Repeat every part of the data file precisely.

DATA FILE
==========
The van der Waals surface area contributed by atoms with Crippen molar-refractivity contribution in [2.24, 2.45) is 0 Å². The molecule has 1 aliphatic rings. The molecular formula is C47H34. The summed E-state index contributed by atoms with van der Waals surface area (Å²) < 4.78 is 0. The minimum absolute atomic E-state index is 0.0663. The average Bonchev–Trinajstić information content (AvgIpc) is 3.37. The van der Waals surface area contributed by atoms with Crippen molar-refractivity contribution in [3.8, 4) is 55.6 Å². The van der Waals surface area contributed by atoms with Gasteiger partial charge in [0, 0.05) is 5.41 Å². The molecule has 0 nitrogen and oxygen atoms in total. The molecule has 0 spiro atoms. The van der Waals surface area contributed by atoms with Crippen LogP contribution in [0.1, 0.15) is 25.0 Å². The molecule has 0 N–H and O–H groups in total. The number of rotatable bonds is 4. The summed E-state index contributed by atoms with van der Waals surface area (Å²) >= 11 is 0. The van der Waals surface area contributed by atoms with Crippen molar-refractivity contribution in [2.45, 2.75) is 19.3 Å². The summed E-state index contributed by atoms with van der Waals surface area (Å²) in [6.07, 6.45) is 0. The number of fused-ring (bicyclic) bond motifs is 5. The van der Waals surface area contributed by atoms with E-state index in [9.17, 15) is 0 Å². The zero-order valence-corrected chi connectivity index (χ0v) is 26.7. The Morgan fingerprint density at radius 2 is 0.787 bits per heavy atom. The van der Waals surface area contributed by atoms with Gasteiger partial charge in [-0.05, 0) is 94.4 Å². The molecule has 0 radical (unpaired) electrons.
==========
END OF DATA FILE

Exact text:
The van der Waals surface area contributed by atoms with Crippen molar-refractivity contribution in [2.24, 2.45) is 0 Å². The molecule has 1 aliphatic rings. The molecular formula is C47H34. The summed E-state index contributed by atoms with van der Waals surface area (Å²) < 4.78 is 0. The minimum absolute atomic E-state index is 0.0663. The average Bonchev–Trinajstić information content (AvgIpc) is 3.37. The van der Waals surface area contributed by atoms with Crippen molar-refractivity contribution in [3.8, 4) is 55.6 Å². The van der Waals surface area contributed by atoms with Gasteiger partial charge in [0, 0.05) is 5.41 Å². The molecule has 0 nitrogen and oxygen atoms in total. The molecule has 0 spiro atoms. The van der Waals surface area contributed by atoms with Crippen LogP contribution in [0.1, 0.15) is 25.0 Å². The molecule has 0 N–H and O–H groups in total. The number of rotatable bonds is 4. The summed E-state index contributed by atoms with van der Waals surface area (Å²) >= 11 is 0. The van der Waals surface area contributed by atoms with Crippen molar-refractivity contribution in [2.45, 2.75) is 19.3 Å². The summed E-state index contributed by atoms with van der Waals surface area (Å²) in [6.07, 6.45) is 0. The number of fused-ring (bicyclic) bond motifs is 5. The van der Waals surface area contributed by atoms with E-state index in [9.17, 15) is 0 Å². The zero-order valence-corrected chi connectivity index (χ0v) is 26.7. The Morgan fingerprint density at radius 2 is 0.787 bits per heavy atom. The van der Waals surface area contributed by atoms with Gasteiger partial charge in [-0.05, 0) is 94.4 Å². The molecule has 0 radical (unpaired) electrons.